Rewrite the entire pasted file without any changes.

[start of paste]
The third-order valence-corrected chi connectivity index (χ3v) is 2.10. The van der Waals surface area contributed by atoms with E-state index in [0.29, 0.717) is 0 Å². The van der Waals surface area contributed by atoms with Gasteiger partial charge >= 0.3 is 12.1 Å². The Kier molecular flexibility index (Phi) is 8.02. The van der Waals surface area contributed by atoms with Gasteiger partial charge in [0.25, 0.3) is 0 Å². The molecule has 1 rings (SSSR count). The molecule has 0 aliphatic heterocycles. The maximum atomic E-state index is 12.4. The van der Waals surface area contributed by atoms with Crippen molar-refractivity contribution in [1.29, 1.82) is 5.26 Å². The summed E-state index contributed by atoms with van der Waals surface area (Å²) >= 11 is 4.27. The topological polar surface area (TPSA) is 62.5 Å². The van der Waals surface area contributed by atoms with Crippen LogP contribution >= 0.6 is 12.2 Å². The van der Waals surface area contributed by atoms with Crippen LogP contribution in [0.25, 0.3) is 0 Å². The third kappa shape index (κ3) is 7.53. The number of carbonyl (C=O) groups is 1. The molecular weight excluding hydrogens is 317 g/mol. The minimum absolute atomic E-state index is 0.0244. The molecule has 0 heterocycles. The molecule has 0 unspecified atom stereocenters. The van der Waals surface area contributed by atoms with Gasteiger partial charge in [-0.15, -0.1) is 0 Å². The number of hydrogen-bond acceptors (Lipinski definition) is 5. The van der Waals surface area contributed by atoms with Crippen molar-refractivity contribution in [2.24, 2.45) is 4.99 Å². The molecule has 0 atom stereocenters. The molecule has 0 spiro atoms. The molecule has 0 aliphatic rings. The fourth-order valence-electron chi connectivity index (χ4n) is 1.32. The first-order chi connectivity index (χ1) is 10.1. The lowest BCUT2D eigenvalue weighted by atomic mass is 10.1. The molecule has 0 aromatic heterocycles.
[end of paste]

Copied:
The third-order valence-corrected chi connectivity index (χ3v) is 2.10. The van der Waals surface area contributed by atoms with E-state index in [0.29, 0.717) is 0 Å². The van der Waals surface area contributed by atoms with Gasteiger partial charge >= 0.3 is 12.1 Å². The Kier molecular flexibility index (Phi) is 8.02. The van der Waals surface area contributed by atoms with Gasteiger partial charge in [0.25, 0.3) is 0 Å². The molecule has 1 rings (SSSR count). The molecule has 0 aliphatic heterocycles. The maximum atomic E-state index is 12.4. The van der Waals surface area contributed by atoms with Crippen molar-refractivity contribution in [1.29, 1.82) is 5.26 Å². The summed E-state index contributed by atoms with van der Waals surface area (Å²) >= 11 is 4.27. The topological polar surface area (TPSA) is 62.5 Å². The van der Waals surface area contributed by atoms with Crippen LogP contribution >= 0.6 is 12.2 Å². The van der Waals surface area contributed by atoms with Crippen LogP contribution in [0.25, 0.3) is 0 Å². The third kappa shape index (κ3) is 7.53. The number of carbonyl (C=O) groups is 1. The molecular weight excluding hydrogens is 317 g/mol. The minimum absolute atomic E-state index is 0.0244. The molecule has 0 heterocycles. The molecule has 0 unspecified atom stereocenters. The van der Waals surface area contributed by atoms with Gasteiger partial charge in [-0.15, -0.1) is 0 Å². The number of hydrogen-bond acceptors (Lipinski definition) is 5. The van der Waals surface area contributed by atoms with Crippen molar-refractivity contribution in [2.24, 2.45) is 4.99 Å². The molecule has 0 atom stereocenters. The molecule has 0 spiro atoms. The molecule has 0 aliphatic rings. The fourth-order valence-electron chi connectivity index (χ4n) is 1.32. The first-order chi connectivity index (χ1) is 10.1. The lowest BCUT2D eigenvalue weighted by atomic mass is 10.1. The molecule has 0 aromatic heterocycles.